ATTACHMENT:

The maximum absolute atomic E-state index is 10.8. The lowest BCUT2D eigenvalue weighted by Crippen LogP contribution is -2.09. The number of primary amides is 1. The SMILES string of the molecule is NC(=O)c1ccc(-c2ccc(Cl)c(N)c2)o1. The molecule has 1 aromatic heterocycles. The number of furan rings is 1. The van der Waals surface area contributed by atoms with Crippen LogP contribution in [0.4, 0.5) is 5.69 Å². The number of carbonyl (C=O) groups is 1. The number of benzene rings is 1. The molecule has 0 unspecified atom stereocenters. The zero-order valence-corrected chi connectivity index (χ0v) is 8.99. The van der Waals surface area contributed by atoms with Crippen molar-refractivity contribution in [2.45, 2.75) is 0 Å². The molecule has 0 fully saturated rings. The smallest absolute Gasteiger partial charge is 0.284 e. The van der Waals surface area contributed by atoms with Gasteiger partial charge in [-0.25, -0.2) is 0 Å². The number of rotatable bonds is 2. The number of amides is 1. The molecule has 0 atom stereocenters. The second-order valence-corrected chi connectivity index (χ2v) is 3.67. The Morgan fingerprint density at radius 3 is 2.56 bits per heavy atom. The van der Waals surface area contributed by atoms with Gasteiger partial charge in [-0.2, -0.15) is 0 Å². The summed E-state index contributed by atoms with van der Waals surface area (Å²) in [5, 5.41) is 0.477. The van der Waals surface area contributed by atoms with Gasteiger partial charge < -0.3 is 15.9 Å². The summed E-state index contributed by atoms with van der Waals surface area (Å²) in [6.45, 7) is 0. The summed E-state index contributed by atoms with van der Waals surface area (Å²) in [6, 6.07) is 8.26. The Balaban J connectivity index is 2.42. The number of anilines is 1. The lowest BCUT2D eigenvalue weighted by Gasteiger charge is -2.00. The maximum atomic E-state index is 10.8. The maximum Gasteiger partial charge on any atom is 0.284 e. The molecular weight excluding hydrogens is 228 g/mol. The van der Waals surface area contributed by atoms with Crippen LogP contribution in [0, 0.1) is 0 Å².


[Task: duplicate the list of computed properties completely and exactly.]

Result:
The maximum absolute atomic E-state index is 10.8. The lowest BCUT2D eigenvalue weighted by Crippen LogP contribution is -2.09. The number of primary amides is 1. The SMILES string of the molecule is NC(=O)c1ccc(-c2ccc(Cl)c(N)c2)o1. The molecule has 1 aromatic heterocycles. The number of furan rings is 1. The van der Waals surface area contributed by atoms with Crippen LogP contribution in [0.4, 0.5) is 5.69 Å². The number of carbonyl (C=O) groups is 1. The number of benzene rings is 1. The molecule has 0 unspecified atom stereocenters. The zero-order valence-corrected chi connectivity index (χ0v) is 8.99. The van der Waals surface area contributed by atoms with Crippen molar-refractivity contribution in [2.45, 2.75) is 0 Å². The molecule has 0 fully saturated rings. The smallest absolute Gasteiger partial charge is 0.284 e. The van der Waals surface area contributed by atoms with Gasteiger partial charge in [-0.25, -0.2) is 0 Å². The number of rotatable bonds is 2. The number of amides is 1. The molecule has 0 atom stereocenters. The second-order valence-corrected chi connectivity index (χ2v) is 3.67. The Morgan fingerprint density at radius 3 is 2.56 bits per heavy atom. The van der Waals surface area contributed by atoms with Gasteiger partial charge in [-0.2, -0.15) is 0 Å². The summed E-state index contributed by atoms with van der Waals surface area (Å²) in [5, 5.41) is 0.477. The van der Waals surface area contributed by atoms with Gasteiger partial charge < -0.3 is 15.9 Å². The summed E-state index contributed by atoms with van der Waals surface area (Å²) in [6.45, 7) is 0. The summed E-state index contributed by atoms with van der Waals surface area (Å²) in [6, 6.07) is 8.26. The Balaban J connectivity index is 2.42. The number of anilines is 1. The lowest BCUT2D eigenvalue weighted by Gasteiger charge is -2.00. The maximum atomic E-state index is 10.8. The maximum Gasteiger partial charge on any atom is 0.284 e. The molecular weight excluding hydrogens is 228 g/mol. The van der Waals surface area contributed by atoms with Crippen LogP contribution in [0, 0.1) is 0 Å².